10 Clever Tips to Remember When Packing For Your Move
No matter how organised you are, packing boxes when you’re moving always takes longer than you imagine it will. There’s no way to avoid that fact – but there are ways that you can make packing your house up a more efficient process.
Using our tips, you can plan your packing strategically – reducing stress and making it easier to unpack in your new home. Let’s dive right in.
1. Make Lists
Strategic packing depends on lists. Lists help you to:
- Prioritize what needs to be packed first
- Ensure you have enough boxes, bubble wrap, parcel tape and so on
- Avoid packing the things that you’re going to need last minute
- Keep to a packing schedule
- Keep your boxes organized
Organise your lists by room (kitchen, living room, dining room, bedrooms, bathrooms, garage). You don’t need to list all the individual items you need to pack, but list categories – and highlight the item types that are going to need more careful handling.
2. Use Specialised Packing Materials
While it might be cheaper to pick up second-hand boxes from your local supermarket, those sort of boxes have their limitations. They’re fine for packing up some stuff – books, toys, DVDs, pots and pans, etc – but not so great for fragile items.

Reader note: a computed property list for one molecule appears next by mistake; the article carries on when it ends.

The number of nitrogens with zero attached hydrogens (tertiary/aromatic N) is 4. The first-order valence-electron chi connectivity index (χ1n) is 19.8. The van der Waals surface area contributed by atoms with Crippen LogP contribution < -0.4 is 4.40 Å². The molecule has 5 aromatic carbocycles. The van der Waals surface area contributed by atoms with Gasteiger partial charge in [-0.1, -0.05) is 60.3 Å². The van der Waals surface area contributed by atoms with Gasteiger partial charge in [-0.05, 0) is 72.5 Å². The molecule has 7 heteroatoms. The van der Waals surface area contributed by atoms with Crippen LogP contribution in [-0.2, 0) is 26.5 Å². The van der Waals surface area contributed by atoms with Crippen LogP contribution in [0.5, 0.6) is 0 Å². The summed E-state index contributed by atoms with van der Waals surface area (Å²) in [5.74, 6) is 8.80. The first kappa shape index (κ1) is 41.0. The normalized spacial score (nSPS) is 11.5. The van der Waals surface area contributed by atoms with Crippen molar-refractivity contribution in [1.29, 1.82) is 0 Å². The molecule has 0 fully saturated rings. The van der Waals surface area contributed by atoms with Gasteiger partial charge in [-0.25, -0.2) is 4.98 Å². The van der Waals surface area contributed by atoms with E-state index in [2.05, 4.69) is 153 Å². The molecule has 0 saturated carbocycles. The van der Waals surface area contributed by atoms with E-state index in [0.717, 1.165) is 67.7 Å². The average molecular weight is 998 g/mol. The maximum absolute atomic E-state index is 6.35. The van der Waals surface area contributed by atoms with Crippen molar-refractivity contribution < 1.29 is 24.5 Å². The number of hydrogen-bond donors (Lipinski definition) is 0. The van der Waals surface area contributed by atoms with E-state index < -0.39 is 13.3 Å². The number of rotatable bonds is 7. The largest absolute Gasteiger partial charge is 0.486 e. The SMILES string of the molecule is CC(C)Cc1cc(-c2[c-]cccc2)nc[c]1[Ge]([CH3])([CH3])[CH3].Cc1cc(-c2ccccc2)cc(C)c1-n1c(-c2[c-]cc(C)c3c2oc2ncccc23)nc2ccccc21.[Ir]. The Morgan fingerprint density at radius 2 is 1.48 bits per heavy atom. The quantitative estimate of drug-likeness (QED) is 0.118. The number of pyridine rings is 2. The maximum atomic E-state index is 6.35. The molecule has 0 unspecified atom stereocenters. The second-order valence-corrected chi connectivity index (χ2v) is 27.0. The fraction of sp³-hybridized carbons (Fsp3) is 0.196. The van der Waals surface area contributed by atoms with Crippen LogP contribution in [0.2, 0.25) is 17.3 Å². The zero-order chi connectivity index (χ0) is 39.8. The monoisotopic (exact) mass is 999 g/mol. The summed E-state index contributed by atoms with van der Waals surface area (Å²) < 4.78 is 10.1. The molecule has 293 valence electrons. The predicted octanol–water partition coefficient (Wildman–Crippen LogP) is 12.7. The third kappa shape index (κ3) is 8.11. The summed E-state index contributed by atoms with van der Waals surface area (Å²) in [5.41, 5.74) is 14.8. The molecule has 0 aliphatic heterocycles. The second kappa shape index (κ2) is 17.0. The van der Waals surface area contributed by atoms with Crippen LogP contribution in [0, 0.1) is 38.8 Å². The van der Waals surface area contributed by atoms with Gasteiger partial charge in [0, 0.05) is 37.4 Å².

Specialized packing materials, such as TV packing boxes and packing materials for protecting plates and other dinnerware, are worth buying to avoid costly damage to these delicate items.
3. Be Weight Savvy
The more boxes you have, the more it’s going to cost you to move, right? Well, yes. But that doesn’t mean you should try to cram as much stuff into each box as you can just to reduce the number of boxes. That just leads to more problems in the end.
Think about it for a minute. Is it worth the risk of damaging your stuff just to save a bit of money? What’s more, the more you cram into your boxes, the more they weigh. The more they weigh, the harder they are to move. Plus, you run the risk of having the bottom of the box drop out when it’s being moved.
4. Protect Mirrors and Framed Paintings
Before you just wrap your paintings and mirrors in a bit of bubble wrap and put them in a box, remember that they need a bit more TLC than that. Bubble wrap protects against breakages, but it doesn’t totally prevent them.
Before you wrap them in bubble wrap, grab some masking tape and put two pieces across the front of the mirror or the glass in front of the painting in an X shape. If the worst happens and the glass breaks, the masking tape will reduce the risk of you ending up with a box full of broken glass.
As well as bubble wrap, wadded up paper (such as newspaper) should be used to fill any gaps in the box. This stops your fragile items from sliding around and therefore reduces the risk of breakages.
5. Don’t Pack More Than You Have To
Instead of simply packing everything in your house, take the time to check expiry dates on medicines and canned food (and throw the out-of-date stuff out). Got a load of old appliances with missing bits, or that simply don’t work anymore? Chuck them out.